In the movie “Training Day” starring Denzel Washington, there is this group of Latin Americans, and one of them is more tattooed than the others. Surprisingly, he turns out to be a jolly good fellow. One look at the man though will get you thinking, “Well there is a fellow I don’t want owing me money,” because, well, if he refuses to give it back, there is nothing you can do about it.
An Internet meme was created with this character in mind. It features a heavily tattooed Latin American man staring right into the camera with intense eyes, with the message being, “Some of the most beautiful souls you will ever meet are tattooed. But not Juan. Juan will f****** kill you.”
I picked up a soldier from Hurlingham and he asked me to drive him to a location on Lang’ata Road. He had this quiet manner about him. Everything he did seemed deliberate, including easing himself into the passenger seat and putting on his seat belt. He didn’t even say hello.
Things started getting weird when he started asking me questions like, “Are you married? Where do you live?”
I wondered why this script sounded familiar. Then it hit me. That crazy story I read about some Uber driver and a mad soldier who keeps threatening to kill him.
“I’m not married,” I say and instinctively hide my ring finger from view. Too late.
“What about the wedding band?” he asks, his eyes resting on everything in the car and on nothing at all. It’s like he can tell the story of my life just by looking at me.
“She and I got divorced,” I dig myself deeper into this lie, “And I guess I am having a hard time moving on, you know.”
If he smells the bull crap in that story, he doesn’t show it.
At T-Mall along Lang’ata Road, he asks me to pull over and the first thought in my mind is, “Well, here it comes. He is going to want to relieve himself on the highway, isn’t he?”
He looks like the type that would do that. I wonder what type relieves themselves on a highway though. He doesn’t smile. He has a vein running down his forehead. He is clean shaven. All these things point me to the conclusion that he is about to go cuckoo bananas on me. I start thinking of ways to get myself out of this situation. I can’t have some gun wielding, hand grenade brandishing, tough-talking nut job harassing me all around Nairobi. I read that story. It was not funny.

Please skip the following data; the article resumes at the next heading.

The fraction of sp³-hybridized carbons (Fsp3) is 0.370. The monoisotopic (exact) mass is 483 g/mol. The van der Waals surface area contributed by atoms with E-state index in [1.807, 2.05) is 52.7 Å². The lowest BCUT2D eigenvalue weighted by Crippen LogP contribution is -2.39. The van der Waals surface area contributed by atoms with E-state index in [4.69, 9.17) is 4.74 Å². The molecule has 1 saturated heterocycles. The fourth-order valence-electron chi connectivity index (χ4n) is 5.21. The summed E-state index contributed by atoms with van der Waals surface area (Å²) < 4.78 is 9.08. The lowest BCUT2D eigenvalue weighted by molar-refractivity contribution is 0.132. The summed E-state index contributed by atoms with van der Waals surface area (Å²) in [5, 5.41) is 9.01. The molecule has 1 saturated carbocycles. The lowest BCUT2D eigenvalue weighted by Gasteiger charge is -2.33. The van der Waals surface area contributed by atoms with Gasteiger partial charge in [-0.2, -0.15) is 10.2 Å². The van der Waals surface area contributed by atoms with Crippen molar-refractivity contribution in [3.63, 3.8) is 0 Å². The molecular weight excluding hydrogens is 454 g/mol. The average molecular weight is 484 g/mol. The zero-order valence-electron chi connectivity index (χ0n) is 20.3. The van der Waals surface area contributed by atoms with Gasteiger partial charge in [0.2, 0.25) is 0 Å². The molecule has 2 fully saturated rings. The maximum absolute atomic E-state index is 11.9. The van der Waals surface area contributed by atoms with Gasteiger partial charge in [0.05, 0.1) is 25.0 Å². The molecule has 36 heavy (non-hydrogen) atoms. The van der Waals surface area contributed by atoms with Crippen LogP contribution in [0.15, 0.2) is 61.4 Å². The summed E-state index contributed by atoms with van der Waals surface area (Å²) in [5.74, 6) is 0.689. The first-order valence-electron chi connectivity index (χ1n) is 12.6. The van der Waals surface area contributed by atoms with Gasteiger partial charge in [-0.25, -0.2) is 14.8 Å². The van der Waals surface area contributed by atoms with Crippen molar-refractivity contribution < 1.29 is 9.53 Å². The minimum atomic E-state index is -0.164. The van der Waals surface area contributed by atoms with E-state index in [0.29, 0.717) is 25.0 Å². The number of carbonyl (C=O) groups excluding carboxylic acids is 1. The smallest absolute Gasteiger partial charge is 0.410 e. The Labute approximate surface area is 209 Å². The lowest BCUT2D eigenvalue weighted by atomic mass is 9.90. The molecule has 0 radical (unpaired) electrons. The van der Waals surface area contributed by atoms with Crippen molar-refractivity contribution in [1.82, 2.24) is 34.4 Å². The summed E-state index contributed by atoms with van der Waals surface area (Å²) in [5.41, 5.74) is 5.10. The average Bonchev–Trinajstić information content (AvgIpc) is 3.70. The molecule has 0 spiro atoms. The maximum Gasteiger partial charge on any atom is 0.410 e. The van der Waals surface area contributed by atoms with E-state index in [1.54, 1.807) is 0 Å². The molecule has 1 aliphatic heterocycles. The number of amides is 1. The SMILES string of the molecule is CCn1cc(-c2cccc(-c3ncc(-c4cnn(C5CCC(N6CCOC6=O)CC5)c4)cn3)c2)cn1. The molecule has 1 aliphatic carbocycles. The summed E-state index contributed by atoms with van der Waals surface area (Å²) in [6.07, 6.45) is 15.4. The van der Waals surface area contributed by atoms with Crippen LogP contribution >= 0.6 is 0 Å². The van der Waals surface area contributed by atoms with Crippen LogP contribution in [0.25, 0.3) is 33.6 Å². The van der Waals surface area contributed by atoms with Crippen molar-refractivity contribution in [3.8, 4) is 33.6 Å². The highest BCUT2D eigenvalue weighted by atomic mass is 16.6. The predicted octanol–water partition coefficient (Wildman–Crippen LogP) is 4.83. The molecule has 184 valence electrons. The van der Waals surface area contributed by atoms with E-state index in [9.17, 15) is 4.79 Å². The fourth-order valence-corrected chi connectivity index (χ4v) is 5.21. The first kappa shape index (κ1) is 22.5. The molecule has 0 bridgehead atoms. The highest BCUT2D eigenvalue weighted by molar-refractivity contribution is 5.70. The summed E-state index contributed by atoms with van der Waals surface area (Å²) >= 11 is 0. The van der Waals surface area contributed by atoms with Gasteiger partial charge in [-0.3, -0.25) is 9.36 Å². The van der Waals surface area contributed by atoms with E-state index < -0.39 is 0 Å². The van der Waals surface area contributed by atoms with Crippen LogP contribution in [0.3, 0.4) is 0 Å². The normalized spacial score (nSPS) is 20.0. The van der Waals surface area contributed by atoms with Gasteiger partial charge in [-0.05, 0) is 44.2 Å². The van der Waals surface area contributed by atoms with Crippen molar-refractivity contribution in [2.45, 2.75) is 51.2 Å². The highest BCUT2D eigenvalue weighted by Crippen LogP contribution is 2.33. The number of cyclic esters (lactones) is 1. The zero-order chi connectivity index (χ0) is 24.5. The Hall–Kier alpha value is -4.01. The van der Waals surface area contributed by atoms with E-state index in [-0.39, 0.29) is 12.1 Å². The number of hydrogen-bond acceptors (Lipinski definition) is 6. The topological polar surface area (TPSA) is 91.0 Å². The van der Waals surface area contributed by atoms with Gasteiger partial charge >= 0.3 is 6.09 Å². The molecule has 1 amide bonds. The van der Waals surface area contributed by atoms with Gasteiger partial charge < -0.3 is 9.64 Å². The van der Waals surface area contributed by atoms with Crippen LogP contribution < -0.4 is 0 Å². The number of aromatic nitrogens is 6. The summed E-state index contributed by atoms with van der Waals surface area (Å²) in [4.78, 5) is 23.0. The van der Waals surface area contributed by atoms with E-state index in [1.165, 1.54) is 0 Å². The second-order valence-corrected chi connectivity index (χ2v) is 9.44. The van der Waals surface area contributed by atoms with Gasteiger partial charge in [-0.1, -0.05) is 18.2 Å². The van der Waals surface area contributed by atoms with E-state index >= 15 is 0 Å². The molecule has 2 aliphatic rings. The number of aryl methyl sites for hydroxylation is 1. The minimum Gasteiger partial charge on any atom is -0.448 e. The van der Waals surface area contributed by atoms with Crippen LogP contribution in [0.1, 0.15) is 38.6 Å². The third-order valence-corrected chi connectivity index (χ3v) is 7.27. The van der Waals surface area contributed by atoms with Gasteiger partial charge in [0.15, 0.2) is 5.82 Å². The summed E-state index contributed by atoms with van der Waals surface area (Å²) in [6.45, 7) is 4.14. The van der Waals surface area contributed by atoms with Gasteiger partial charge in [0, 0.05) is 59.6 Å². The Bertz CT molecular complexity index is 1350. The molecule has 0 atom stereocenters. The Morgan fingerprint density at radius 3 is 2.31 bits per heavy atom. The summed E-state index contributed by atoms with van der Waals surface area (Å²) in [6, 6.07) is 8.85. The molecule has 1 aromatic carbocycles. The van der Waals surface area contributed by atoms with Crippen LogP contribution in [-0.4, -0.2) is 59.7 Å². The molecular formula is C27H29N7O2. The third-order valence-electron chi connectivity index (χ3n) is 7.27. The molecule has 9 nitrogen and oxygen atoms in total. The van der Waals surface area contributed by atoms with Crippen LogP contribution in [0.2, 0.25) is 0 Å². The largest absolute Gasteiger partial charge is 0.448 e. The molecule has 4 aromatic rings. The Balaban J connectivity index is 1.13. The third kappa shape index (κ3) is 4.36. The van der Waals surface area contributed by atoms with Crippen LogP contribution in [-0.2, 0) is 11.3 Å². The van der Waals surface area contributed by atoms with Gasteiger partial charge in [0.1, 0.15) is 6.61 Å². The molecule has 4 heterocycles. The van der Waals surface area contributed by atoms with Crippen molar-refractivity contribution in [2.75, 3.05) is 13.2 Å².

I wait for him after he enters the mall to shop because there is that voice saying, “He is just a guy. You have nothing to be afraid of.” I also figure that as long as I am behind the wheel, if he starts something insane, I could always drive into a tree and take my chances from there.
No use running away from a paying customer just because I am scared of something that might not even be real.
He comes back carrying two shopping bags and says, “I changed my mind. Drive me to Buru Buru.”
Terrified and short of breath, I squeeze the steering wheel hard to keep the fact that my hands are shaking from him. I feel hot and sweat drips down my armpits. I reckon my forehead is as shiny as his because I am about to break into a sweat.
Suddenly I am thinking, “If he starts something and I drive into a tree, I could die.” It is all starting to feel too real and so with my embarrassingly trembling voice I ask him, “W-why did urm, why did you change your mind?”
For the first time since entering the car, he smiles. And says, “I have three wives. I just hadn’t decided which one I would be spending the night with. You OK there? You look a little ill.”
There is nothing scarier than the monsters of our own creation. It gets worse when we can’t see them. But all we have to do is switch on the lights and we’ll be laughing about how scared we were about nothing really.